- Making energy efficiency work for us all
As the cost of living and energy crises look set to bite UK households even harder in the coming months, reducing our energy use, whether at home or as a business is high on people’s priority list. Earlier this year, Project LEO partners Low Carbon Hub published an article that looked at energy efficiency (or ‘powering down’) as a key part of our energy transition.
And besides turning down your thermostat and only boiling the kettle for what you need, many people in the UK are looking at further-reaching actions to make their homes more energy efficient. So, while retrofitting options for homes such as installing solar panels, improving insulation and fitting heat pumps are all attractive to homeowners, the cost is often restrictive and current financial and policy support isn’t strong enough at present to help most people retrofit their homes.
The hard case for energy efficiency support
And yet we know that government support for energy efficiency is a vital component to help us reach the 2050 net-zero targets they have set for the UK. In a blog published last year, entitled ‘Thirty Years of UK Climate Mitigation,’ Nick Eyre, Director of CREDS and a Professor of Energy and Climate Policy at the University of Oxford, states that “The last 30 years shows that a favourable policy environment is critical. Energy efficiency and renewable energy have been the success stories of that period, but it has not been a consistent story. They have only progressed fast in periods when, unlike today, there has been policy support.”
So what would things look like if we had received sustained support for energy efficiency measures? Speaking recently, Nick Eyre referenced some pretty stark facts. Here’s what he said:
- Energy efficiency support in the UK is just 10% of what it was in 2012 (ie it has gone down by 90% in the last 10 years).
- As a result, UK households are using 15-20% more energy than they would have done had the policy framework been maintained
- This equates to energy bills being 15-20% higher than they could be
- And this 15-20% more use is twice the amount of imported gas coming into the UK from Russia.
The message is quite clear. If we had continued to receive the same energy efficiency support that we did 10 years ago, the massive price increases caused in part by Russia cutting supplies of gas would not have quite the disastrous effect they are having today.
The vital societal shift
Under the model outlined above, where supported energy efficiency measures continued to reduce our energy usage, we could have halved our energy demand by 2050. And so rather than the tripling of energy demand coming our way as forecasted by the Climate Change Committee, we would only be doubling our energy demand, mostly through the increased electrification of heat and transport. Still a challenge, but not quite as big as the one we’re currently facing.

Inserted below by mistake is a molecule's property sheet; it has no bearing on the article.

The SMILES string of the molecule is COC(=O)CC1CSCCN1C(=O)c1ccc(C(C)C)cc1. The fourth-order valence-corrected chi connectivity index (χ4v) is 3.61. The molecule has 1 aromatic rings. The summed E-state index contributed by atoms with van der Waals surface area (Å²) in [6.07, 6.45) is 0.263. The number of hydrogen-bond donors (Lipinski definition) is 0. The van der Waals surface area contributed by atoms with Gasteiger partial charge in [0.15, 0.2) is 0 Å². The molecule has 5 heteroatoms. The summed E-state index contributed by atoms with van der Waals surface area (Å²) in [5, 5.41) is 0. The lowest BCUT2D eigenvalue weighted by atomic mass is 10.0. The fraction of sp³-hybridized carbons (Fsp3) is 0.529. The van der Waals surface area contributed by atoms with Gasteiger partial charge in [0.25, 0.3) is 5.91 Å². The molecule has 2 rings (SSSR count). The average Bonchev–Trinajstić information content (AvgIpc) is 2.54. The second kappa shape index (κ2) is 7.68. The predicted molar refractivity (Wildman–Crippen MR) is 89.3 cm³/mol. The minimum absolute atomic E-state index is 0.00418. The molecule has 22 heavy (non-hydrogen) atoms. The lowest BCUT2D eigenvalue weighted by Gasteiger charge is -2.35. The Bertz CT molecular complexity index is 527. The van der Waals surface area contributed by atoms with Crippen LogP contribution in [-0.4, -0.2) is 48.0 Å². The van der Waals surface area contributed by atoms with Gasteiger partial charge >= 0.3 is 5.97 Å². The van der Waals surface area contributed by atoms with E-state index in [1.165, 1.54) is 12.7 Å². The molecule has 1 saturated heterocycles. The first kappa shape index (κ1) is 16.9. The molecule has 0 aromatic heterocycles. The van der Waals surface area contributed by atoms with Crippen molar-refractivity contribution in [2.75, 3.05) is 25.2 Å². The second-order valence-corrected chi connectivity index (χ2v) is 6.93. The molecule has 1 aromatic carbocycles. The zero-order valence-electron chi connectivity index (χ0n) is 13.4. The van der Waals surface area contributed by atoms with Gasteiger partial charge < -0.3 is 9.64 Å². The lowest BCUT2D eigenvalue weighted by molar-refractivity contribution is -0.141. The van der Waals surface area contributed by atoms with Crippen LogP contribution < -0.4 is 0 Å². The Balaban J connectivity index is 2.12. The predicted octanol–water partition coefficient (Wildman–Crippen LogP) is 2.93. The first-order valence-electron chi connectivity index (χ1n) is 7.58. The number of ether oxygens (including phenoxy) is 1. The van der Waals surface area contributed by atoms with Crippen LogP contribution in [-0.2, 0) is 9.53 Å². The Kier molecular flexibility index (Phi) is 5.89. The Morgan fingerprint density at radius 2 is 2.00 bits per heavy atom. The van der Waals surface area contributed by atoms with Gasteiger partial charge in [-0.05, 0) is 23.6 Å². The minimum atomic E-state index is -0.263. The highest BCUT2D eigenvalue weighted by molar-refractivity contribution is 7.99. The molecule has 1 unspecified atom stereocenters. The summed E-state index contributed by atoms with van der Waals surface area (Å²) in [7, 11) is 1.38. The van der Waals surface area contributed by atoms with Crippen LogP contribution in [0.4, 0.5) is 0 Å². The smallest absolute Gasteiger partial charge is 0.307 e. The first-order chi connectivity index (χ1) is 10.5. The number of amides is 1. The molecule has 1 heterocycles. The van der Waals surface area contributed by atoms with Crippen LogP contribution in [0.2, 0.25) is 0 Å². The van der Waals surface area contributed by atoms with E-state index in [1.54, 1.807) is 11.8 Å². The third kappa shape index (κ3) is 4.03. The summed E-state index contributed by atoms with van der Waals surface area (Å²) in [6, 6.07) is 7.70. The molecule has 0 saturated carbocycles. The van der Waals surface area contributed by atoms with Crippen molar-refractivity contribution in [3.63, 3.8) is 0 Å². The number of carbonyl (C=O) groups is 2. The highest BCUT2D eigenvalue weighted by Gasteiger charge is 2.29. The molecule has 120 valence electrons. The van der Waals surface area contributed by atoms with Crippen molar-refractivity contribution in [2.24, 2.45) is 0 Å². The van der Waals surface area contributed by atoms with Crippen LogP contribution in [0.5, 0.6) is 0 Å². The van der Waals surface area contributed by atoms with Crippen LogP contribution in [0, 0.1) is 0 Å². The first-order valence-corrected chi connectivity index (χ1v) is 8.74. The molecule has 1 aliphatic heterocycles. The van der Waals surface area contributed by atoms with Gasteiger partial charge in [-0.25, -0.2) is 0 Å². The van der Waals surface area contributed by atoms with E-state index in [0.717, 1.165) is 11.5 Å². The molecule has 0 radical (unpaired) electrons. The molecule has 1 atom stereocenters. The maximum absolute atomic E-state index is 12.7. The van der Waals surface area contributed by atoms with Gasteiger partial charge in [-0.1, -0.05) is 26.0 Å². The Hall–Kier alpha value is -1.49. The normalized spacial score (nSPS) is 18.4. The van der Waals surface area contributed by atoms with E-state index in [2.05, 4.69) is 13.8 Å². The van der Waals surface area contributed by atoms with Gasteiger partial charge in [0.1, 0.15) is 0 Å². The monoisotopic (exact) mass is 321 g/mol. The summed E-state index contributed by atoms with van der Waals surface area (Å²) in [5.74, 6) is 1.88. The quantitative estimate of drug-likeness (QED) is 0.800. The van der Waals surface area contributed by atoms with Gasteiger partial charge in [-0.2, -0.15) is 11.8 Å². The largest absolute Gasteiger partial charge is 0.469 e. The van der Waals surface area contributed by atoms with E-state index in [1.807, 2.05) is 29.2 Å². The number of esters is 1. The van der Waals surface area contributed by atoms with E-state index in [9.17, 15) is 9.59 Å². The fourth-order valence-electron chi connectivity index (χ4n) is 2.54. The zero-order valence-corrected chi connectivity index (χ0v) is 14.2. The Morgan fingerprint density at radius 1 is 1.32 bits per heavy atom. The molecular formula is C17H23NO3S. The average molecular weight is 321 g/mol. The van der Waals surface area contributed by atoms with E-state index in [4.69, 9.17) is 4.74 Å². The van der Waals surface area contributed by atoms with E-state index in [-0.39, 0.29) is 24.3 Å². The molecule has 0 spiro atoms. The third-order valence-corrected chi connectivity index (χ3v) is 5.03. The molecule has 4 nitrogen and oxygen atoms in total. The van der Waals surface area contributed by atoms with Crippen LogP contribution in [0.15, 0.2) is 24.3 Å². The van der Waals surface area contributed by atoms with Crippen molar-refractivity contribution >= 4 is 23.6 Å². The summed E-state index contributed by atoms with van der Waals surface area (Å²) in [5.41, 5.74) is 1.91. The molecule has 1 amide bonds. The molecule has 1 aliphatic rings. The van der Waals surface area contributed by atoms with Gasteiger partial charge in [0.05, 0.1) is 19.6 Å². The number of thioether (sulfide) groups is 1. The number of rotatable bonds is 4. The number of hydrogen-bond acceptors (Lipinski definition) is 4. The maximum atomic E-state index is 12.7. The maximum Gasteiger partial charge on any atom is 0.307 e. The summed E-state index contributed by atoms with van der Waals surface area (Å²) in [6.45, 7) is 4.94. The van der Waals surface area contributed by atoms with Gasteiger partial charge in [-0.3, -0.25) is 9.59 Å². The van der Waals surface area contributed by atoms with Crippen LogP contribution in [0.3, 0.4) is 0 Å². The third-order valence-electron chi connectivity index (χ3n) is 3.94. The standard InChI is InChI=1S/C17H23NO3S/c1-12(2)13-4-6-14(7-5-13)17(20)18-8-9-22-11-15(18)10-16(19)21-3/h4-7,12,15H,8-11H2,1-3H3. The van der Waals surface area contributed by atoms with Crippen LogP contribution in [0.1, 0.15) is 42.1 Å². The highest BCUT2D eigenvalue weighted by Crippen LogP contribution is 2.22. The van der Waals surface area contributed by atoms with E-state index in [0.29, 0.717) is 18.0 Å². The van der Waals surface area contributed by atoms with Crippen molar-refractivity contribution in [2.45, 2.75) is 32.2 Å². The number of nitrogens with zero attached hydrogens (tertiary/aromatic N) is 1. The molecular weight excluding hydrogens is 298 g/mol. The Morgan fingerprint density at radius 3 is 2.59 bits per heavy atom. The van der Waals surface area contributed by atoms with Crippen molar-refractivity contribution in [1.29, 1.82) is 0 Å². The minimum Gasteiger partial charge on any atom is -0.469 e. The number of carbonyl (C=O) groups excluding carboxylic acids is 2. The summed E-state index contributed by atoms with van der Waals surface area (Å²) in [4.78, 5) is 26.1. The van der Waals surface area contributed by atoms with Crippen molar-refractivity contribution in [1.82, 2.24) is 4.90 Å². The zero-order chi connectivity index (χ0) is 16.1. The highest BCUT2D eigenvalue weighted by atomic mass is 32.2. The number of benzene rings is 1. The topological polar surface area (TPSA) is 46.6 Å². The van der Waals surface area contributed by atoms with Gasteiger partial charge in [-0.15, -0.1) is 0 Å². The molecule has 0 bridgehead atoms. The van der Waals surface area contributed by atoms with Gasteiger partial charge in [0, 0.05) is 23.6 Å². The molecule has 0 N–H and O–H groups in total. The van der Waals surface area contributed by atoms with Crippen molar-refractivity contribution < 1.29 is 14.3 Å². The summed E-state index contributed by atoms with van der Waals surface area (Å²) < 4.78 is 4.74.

So is this outcome still achievable? Yes, but a number of goals would need to be met. We will need increased policy support for energy efficiency measures in homes and businesses but in addition, in order for us to meet our net-zero targets at the rate we need, we need to see significant behavioural change across society.
A recent CREDS publication titled “The energy price crisis – issues for energy use” sees behavioural change as a key element in achieving short-term energy savings:
“Addressing energy demand has the potential to help with these affordability and security crises. Of course, what can be achieved through energy efficiency investment quickly is much less than in the longer term. But there are also options for saving energy without investment, through changes to behaviours or practices, that can deliver reductions quickly.”
The paper makes a case for a twin-track strategy for energy reduction in homes where high-income households take the main responsibility for practical energy reduction measures and low-income households are the main beneficiaries of money-saving policies.
At Project LEO, we believe that ensuring energy equity is key to our zero-carbon energy transition. It’s vital that we bring everyone on board with these changes to achieve net zero, including any energy efficiency measures. Giving individuals within communities a say in how measures are implemented and involving them in the transition means that they are much more likely to be supportive of the changes and become advocates for the change.
So when it comes to encouraging people to take up energy efficiency measures in homes and businesses, we need to demonstrate the multiple ways they can benefit from them. Not only in financial benefits but also in improving society and tackling climate change.
This is why equity is also vital to help us get our energy efficiency goals back on track. We cannot have a transition that leaves anyone behind, so it is important that any steps taken to reduce energy usage are able to be taken by all of society, not just those that can afford it. Only then can we achieve the mass participation required to deliver a workable solution to our energy problems.